This wouldn’t be the last time a so-called fringe friendship would yield a meaningful, real-life connection. In Greece it was no different. A few hundred shoots later, arriving in Psychiko to photograph Petros Kokkalis, a friend she’d met at Hampshire College and hadn’t seen in roughly two decades. Sure, she was served his Facebook updates from time to time, but Hollander’s visit sparked an unexpected warmth from what was otherwise just a digital acquaintance—and a connection that also included Kokkalis’s family, and a group of locals. “I just got wrapped up in this incredible community of people,” she says, so much so that she’s made two consequent visits to Greece.
Some experiences, of course, weren’t so smooth. In what Hollander thought would be a quick stop in Israel—she planned to travel from Athens to Tel Aviv, take a picture, and go back to see her new pals in Greece—she was detained by security. Israeli security is really strict under the best of circumstances, she says, so try explaining a one-day trip carrying nothing more than a tote bag, three cameras, and a couple of phones.
Other friends, she says, were near-impossible to pin down. That first friend in Jakarta? He had since traveled on to Singapore, then Amsterdam, and on to Bali. As if coming full circle on her project, Hollander finally caught up with him in Oshkosh, Wisconsin, where he’d landed a teaching job.
“This was my life 24 hours a day, for six years: constantly hustling,” she recalls. While jetsetting across the globe might admittedly sound indulgent, the reality on limited funds isn’t quite so romantic. “There’s so much uncertainty involved in getting from point A to point B,” Hollander says. “You have to be prepared for any situation to go wrong.”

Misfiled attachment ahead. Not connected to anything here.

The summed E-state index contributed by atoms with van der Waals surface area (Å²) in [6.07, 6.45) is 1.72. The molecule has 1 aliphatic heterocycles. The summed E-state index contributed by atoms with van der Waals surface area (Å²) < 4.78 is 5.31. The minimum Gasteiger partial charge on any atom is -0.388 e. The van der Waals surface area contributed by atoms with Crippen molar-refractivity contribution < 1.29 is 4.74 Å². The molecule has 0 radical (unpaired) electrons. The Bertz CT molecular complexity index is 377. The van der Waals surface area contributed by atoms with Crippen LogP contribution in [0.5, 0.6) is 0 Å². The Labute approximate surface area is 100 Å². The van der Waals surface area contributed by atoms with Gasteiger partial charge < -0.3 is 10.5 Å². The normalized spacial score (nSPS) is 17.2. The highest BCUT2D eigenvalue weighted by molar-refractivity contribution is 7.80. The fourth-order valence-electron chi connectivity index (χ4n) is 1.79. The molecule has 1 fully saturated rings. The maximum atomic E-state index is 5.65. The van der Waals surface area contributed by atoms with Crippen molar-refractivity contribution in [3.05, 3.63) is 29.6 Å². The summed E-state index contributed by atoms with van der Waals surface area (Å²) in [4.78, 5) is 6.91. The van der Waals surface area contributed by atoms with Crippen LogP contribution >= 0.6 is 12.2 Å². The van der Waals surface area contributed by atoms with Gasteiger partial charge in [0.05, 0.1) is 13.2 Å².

She reached a breaking point near the project’s five-year mark. While driving between shoots in Dallas and Houston, she wound up in the eye of Patricia, a category five hurricane—at the time, the strongest hurricane ever recorded. She had to pull over to the side of the road and sleep in her car in the midst of the storm. “I thought, Is this what art is? Because if this is what art is, I give up.”
But she didn’t. A couple of weeks later, after photographing a friend from Maine who’d fallen in love with a Scotsman, Hollander stopped over in Paris where, while she sat outside at a cafe, the November 2015 terrorist attacks took place elsewhere in the city.
Throughout all of this, she persevered, and a wild idea sparked on a New Year’s Eve spent by her lonesome is now the subject of a solo exhibition at MASS MoCA (on view through January 2018), a TED Talk, a documentary, and a forthcoming book due in December.
But perhaps most importantly, with each zip code she traversed, Hollander expanded what she admits was once a cynical understanding of friendship. “I really thought there was a difference between online friendship and offline friendship,” she says, and within that, a hierarchy that favors a more traditional understanding of core friends. Knocking on the doors of 626 Facebook friends, she realized this hierarchy falls flat.
In the same way that Robert Frank (one of her noted influences) distilled the landscape of the post-war United States in The Americans (1958) from some 767 rolls of film, Hollander made tangible the distinctly contemporary phenomenon of virtual friendship that knows no borders.
“People weave in and out of your life at different times for different reasons,” she says. “I don’t know if ‘real friends’ exist, but real friendship does.”